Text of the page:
15 September 2007

Canonizing Hypertext

I remember first coming across hypertext in the early 1990s, and feeling that it was like a glimpse of a newly discovered world. Ted Nelson, Jay Bolter, and George Landow all became my heroes overnight. There wasn't much you could do with it in those days, outside struggling with a few bits of proprietary software such as Hypercard. But as soon as we got the Web, HTML and the first browser (Mosaic: still got my copy) - we were away! Some hyperfictions had been written at that time - and more have since: stories which exploit the possibilities of non-sequential narratives, hyperlinks between pages (or lexia), multiple navigation systems, and reader-generated choices. Astrid Ensslin thinks these creations deserve more attention. Indeed, she wants to argue that they should be included in the 'canon' of literary studies - and this is a book-length explanation of why that should be... Read more >>


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2 comments:

eastgatesystems@mac.com said...

My copy of Ensslin's book has not yet arrived, though I did have a very pleasant discussion with the author at Hypertext '07 last week and look forward to seeing it.

You mention difficulty of access to Eastgate (not Eastman!) titles. If you have access to a good university library, or to a major public library with InterLibrary loan privileges, you should find it easy to gain access to any of the titles you mention there.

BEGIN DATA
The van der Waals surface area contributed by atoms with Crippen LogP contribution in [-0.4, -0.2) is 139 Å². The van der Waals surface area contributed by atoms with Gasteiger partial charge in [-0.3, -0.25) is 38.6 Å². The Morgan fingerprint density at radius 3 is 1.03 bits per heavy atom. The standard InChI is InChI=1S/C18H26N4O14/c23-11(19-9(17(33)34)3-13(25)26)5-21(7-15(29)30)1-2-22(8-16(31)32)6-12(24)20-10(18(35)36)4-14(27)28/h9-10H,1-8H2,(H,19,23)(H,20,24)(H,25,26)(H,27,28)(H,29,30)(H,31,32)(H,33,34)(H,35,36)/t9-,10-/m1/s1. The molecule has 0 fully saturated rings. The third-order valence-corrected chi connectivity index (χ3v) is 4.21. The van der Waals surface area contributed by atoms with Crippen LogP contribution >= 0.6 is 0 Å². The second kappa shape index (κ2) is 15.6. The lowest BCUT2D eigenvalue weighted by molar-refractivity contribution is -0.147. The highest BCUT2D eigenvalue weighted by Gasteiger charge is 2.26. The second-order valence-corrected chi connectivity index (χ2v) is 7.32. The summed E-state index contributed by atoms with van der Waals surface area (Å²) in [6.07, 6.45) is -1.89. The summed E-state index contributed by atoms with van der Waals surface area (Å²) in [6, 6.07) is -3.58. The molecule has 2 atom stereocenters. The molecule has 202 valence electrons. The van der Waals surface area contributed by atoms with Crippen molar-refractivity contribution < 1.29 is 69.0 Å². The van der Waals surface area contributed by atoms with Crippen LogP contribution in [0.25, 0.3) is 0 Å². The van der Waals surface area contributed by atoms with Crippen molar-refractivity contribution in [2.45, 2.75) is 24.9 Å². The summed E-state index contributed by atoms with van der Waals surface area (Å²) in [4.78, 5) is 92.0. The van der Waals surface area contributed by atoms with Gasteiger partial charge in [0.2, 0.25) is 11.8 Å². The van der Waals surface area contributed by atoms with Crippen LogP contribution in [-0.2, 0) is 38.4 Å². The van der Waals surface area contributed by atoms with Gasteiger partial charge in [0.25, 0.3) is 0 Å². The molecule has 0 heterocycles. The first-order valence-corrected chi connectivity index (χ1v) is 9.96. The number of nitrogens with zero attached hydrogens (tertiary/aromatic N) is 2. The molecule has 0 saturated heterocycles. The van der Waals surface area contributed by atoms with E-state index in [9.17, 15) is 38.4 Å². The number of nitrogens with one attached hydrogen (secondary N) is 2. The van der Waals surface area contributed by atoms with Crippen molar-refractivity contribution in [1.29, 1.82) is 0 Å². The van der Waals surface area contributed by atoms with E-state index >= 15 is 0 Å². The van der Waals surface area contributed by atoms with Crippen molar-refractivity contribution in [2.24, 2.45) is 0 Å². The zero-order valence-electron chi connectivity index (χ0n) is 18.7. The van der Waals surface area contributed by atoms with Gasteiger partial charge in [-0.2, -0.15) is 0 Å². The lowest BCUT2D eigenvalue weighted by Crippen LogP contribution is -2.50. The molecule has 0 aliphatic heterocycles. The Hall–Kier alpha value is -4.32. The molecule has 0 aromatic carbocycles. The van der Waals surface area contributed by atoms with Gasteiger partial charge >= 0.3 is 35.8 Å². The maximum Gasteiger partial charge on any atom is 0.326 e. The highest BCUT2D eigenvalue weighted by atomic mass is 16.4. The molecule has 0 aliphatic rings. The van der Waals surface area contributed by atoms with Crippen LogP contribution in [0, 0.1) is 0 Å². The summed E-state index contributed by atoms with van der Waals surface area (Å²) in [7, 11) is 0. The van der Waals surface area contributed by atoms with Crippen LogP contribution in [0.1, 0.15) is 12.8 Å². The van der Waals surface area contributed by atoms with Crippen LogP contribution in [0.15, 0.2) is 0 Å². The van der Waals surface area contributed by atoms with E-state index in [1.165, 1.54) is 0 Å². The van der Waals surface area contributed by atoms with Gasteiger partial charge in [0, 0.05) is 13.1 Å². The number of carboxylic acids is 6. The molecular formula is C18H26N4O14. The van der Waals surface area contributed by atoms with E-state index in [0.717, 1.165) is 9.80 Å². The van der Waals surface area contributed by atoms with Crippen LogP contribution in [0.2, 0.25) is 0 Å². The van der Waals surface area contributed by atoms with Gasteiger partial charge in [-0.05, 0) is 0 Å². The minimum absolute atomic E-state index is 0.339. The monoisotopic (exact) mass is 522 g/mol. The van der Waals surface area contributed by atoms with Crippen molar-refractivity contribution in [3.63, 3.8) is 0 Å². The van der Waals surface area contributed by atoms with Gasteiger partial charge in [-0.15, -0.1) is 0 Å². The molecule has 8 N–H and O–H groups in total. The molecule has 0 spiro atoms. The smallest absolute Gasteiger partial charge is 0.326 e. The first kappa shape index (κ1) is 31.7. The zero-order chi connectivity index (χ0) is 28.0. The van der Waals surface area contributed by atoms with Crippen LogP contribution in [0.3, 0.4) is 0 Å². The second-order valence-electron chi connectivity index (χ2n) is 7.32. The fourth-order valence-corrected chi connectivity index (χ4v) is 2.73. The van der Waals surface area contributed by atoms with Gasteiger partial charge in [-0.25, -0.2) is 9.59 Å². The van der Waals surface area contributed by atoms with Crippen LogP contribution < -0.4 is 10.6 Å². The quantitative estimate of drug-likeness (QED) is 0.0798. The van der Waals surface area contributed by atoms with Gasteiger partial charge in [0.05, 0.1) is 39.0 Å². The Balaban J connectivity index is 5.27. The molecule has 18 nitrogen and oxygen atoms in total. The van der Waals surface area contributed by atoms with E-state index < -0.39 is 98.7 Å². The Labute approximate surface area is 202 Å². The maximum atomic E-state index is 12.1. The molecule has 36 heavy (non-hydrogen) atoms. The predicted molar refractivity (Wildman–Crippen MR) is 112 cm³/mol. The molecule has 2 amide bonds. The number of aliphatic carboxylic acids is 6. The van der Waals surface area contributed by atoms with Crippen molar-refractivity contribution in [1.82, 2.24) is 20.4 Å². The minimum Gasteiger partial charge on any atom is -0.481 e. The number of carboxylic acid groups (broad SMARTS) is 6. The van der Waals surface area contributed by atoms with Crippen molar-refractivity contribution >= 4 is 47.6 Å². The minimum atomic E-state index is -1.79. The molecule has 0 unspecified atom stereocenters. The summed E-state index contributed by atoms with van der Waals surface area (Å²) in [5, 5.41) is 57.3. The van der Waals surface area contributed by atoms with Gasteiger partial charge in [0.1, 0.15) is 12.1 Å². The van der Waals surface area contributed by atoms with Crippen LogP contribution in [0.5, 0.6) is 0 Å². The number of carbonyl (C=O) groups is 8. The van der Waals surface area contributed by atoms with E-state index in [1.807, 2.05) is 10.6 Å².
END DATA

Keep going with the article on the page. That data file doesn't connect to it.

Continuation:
There's been a lot of good criticism of these titles, secondary sources that might help you see why other critics find "something to get excited about.") See especially Robert Coover's two front-page essays for the NY Times Book Review and the monographs of N. Katherine Hayles, George P. Landow, J. Yellowlees Douglas, Silvio Gaggi, Michael Joyce, and Espen Aarseth.

On hint that there might be *something* of interest is that these hypertexts are regularly studied in university English (or Comparative. Lit, American Studies, Computer Science) courses at dozens of colleges and universities.

Your view that hypertext fiction lacks structure echoes arguments by Laura Miller (NY Times) and Sven Birkerts (Gutenberg Elegies). For a strong counter-argument, however, that hypertext fiction is structured differently (and perhaps more richly) than the codex book, see the work of Terry Harpold, Joyce, Hayles, and Stuart J. Moulthrop.

mantex said...

Thanks for the comment Eastgate.

It's true that there has been plenty of criticism of the well-known hypertexts I mention in the review - but the problem is that it tends to be written by fellow hypertext fiction writers. That suggests something of a club commenting amongst its own members.

As for the notion that hypertext fiction being structured 'differently' - once you introduce the possibility of multiple navigational paths through a work - no two readers can be discussing the same thing.